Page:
Getting experience on the job is a great way to distinguish yourself, make valuable contacts, and add to your letters-of-recommendation. You can actually sign up for credit hours (2 units for 60 hours of work) through the Department of Biological Sciences (BIOL 4940) to do either a paid or volunteer internship (you find a community partner to work with). If you are unable to make such a large commitment, then volunteering for a business or organization in your area of interest on a less rigorous schedule can also be an important way to learn about career opportunities and to show your interest in the field. For example, volunteering a few hours a week at an animal shelter or for a veterinarian will give you a better idea of what is involved in the day-to-day details of these services. Remember, if you commit to an internship or volunteer position, it is critical that you be reliable, cooperative, and friendly-mannered, or you will only hurt your future options.
Research Assistantships and Individual Study
As you know, CSU Stanislaus is a teaching-focused university. What you may not realize is that many of your faculty are actively involved in research projects. If you take a course of particular interest to you, you might ask your professor if she/he has any openings for research assistants. If your professor doesn't have a current project you can assist in, you might be able to do your own small project as an Individual Study course. Ask your professor if she/he has any suitable ideas for a 2-3 semester project.
Applying to Academic Graduate School?
Assuming that you have found a program well-suited to your interests and that you exceed the minimum requirements for admission, the most important thing to do to get admitted to your first choice school is to make personal contact with a faculty member who is accepting graduate students. Consider this from the faculty perspective: the committee has a stack of 30 applicants and intends to admit ten new graduate students to the program. At least twenty of the students exceed the minimum qualifications. Ten of these students have personally contacted individual faculty to inquire about research opportunities in their labs. Some of these have even visited campus, met other graduate students in the program and made their interest in the program abundantly evident. Who do you think the committee will admit to the program: the unknowns who look fine on paper, or the applicants who have such an interest level that they've taken time to make themselves known on campus?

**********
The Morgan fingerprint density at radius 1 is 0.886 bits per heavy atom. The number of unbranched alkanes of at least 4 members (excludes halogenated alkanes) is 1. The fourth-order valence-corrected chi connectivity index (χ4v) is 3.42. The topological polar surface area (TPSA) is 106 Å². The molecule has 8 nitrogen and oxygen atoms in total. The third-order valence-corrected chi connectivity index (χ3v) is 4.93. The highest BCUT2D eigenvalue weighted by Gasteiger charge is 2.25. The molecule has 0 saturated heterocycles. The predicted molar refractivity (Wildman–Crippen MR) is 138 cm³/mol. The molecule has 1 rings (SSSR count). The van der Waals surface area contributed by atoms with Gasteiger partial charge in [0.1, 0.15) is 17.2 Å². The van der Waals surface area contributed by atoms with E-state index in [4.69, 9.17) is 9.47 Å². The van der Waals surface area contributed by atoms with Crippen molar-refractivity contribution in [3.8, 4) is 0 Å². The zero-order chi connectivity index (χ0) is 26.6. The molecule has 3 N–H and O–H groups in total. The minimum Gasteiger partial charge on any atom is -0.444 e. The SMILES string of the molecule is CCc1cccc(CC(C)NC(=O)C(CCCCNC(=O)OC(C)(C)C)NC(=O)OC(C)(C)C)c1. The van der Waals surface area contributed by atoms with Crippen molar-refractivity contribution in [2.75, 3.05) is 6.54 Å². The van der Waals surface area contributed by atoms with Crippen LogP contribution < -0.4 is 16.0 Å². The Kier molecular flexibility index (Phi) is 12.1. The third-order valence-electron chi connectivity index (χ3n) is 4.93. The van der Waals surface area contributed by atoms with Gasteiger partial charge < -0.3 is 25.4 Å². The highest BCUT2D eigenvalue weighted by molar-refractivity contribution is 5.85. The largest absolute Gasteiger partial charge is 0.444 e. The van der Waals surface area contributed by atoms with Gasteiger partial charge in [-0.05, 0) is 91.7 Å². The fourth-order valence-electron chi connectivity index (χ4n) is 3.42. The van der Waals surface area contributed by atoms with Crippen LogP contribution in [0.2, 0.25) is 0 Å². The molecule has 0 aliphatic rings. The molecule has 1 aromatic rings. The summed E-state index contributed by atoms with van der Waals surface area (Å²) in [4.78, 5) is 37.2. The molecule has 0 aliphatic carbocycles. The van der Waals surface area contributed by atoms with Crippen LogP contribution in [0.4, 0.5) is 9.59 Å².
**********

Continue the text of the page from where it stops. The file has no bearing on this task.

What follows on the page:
Recommended Reading to Enhance Your Understanding
These books all are written for a general audience and are both entertaining and educational to read. If the book is owned by our library, I have noted this, and I also added links to Amazon.com. I'll add more suggestions as I run across them.
Places to Search for Science and Biology Jobs
Pages for Fun and for Information
Copyright: Marina M. Gerson - November 2005
Page updated: 16 February 2009